The TUMO Center for Creative Technologies in Armenia is an educational centre, specialised on technology and design, where teenagers can learn free of charge. TUMO’s managing directors Marie Lou and Pegor Papazian talk about their project and its expansion to Berlin.
Video: Visiting the Erevan TUMO centre (KfW Bankengruppe/Begisheva/Schuch).
What is TUMO?
Marie Lou Papazian: TUMO is a place where students can come after school to experience and experiment with technology. Our aim is to help them make better choices later in terms of work and career. We work with 12 to 18 year olds. This is an age where you’re eager to learn and find out what things are really like. We want to give every young adult the opportunity to understand what is available and to help them achieve their maximum potential.
Pegor Papazian: Armenia inherited a Soviet education system that didn't really encourage creativity. It had nothing in terms of digital media. Another goal is to provide an alternative to that. I find most kids go to school because they have to not because they want to, but I believe that even if kids hate to study, they love to learn. We would like Tumo to make it easier for them to learn.
How was TUMO founded?
Pegor Papazian: Tumo was founded on the initiative of Sam and Silva Simonian, an Armenian couple from Texas. Most Armenians live outside of Armenia but many are still very attached to the idea of Armenia as a nation and Armenia as a country. Initially they provided funds for the building in which Tumo is located. In a next step they set up a philanthropic project dedicated to the youth of Armenia.
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CEO Marie Lou Papazian is convinced that “it's more than just technology, it's learning about responsibility. We want to foster an agile, very flexible mindset.”
Is TUMO accessible to all students in Armenia?
Pegor Papazian: We now have four centres with a fifth under construction. To cover the whole country, we would need 12 to 15 centres, with satellite "TUMO boxes", as we call them, that is mini centres in containers that can be easily moved from site to site.
What do the students learn at TUMO?
Marie Lou Papazian: We teach 14 skills ranging from programming to design, music, writing, animation, video production, photography, robotics, even graphic design. Our uppermost goal is to link these skills to actual applications in real life. The students’ experience in our learning lab is enriched by this approach. For example, when working with 3D scanners, they scan monuments and create either videos or virtual reality environments or architectural data for the Armenian monuments or others.
How do the students learn?
Marie Lou Papazian: The students are in charge of their own learning. You’re the master. You control what you want to do. Our goal is to make them more and more ambitious and to make them want to learn more and more. It’s more than just the technology, it’s learning about responsibility. We want to foster an agile, very flexible mindset.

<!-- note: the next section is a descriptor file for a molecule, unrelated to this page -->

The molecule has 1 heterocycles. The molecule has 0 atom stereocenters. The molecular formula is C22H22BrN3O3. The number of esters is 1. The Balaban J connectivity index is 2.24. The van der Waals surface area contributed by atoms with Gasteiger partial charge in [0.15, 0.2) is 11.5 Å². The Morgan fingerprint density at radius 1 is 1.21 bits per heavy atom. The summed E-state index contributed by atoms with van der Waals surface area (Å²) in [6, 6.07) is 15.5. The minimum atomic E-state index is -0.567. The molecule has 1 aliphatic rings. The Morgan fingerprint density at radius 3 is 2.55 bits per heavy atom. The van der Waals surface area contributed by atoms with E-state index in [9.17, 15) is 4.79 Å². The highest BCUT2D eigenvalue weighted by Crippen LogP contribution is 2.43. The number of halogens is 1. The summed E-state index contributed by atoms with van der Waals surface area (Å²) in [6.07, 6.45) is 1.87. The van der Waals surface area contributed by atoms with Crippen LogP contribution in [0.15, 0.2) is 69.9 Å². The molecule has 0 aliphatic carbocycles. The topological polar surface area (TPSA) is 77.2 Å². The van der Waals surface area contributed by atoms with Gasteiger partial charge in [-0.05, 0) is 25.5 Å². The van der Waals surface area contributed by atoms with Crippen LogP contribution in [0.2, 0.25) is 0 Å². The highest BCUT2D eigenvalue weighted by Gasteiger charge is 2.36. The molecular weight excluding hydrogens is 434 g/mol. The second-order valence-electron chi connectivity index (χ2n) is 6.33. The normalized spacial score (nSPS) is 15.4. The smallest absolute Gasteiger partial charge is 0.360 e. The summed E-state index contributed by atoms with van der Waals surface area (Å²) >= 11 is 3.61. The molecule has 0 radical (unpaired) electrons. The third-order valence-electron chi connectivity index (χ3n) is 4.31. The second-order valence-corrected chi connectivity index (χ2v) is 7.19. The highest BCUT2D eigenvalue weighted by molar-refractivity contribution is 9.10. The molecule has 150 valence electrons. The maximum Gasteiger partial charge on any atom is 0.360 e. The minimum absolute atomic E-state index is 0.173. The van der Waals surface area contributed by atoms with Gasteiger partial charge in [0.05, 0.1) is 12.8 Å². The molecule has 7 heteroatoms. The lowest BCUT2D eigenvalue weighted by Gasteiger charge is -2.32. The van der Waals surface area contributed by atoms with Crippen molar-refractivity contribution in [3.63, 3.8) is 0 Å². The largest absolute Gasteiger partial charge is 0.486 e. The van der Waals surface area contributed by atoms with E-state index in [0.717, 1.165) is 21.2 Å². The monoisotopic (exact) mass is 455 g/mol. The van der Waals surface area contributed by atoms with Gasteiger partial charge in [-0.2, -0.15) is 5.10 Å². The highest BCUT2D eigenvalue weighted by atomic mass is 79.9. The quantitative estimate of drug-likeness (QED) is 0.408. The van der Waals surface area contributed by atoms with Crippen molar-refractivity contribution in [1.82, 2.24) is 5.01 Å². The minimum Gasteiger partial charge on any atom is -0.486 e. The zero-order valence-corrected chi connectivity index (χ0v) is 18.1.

How will Armenia benefit?
Marie Lou Papazian: It will allow the entire country to move forward quickly. We certainly hope that it will increase the next generation’s impact on Armenia, whether as normal citizens, or in their careers, giving them new opportunities, affecting the development of the country, even how decision-making works, or perhaps raising civil society participation.
Tell me about your operations.
Pegor Papazian: TUMO is housed in a six-story tech centre. We occupy the first two floors and the top four floors are rented out to IT and tech companies. The rental income from those firms allows us to be self-sustaining, providing our services free of charge to 15,000 kids in Yerevan, 20,000 in all Armenia.
Who works at TUMO?
Pegor Papazian: We have over 200 staff, about two-thirds instructors. Many are former students who have first outside experience and are enrolled at university. We also have workshop leaders who are real professionals in their field for the animation, coding, 3D modelling, etc. They typically work part-time, while keeping their skills updated in the market.
How did the international expansion start?
Pegor Papazian: We were surprised that there was a demand outside of Armenia, even in developed countries. It started when the mayor of Paris, Mme Anne Hidalgo, visited Tumo. She essentially said, “I want one”. We thought she was just being nice, but now there is a TUMO in Paris. After that, there was a steady stream of interest from abroad, Berlin to Moscow to Kiev to Los Angeles to Nursultan to Kuwait, etc.
Are there rules to follow when setting up a new TUMO?
Marie Lou Papazian: We really want TUMO to be provided free-of-charge or at highly subsidized rates to local kids. We don't want it to be something just for rich kids.
What benefits are you seeing from the TUMOs abroad?
Pegor Papazian: In practical terms, the international TUMOs have added a new revenue stream for us. But that is secondary. What is really exciting is the knowledge transfer. We are already seeing ideas flowing back from TUMO Paris, and we’re modifying our program to make it more universal, more streamlined, even better for the students. We are confident the same thing will happen in Germany, especially if multiple centres open.
So you’re excited to see a TUMO in Berlin?
Pegor Papazian: The TUMO opening in Berlin is a milestone for us. We see Germany as one of the beacons of engineering excellence in science and technology. We're delighted that our German partner, KFW, has been so responsive. The rate at which we developed the project, selected the site, agreed on the contractual details, was surprisingly fast. Again, something that surprised us about Germany. We are excited to be part of that.
Published on KfW Stories: 21 January 2020.
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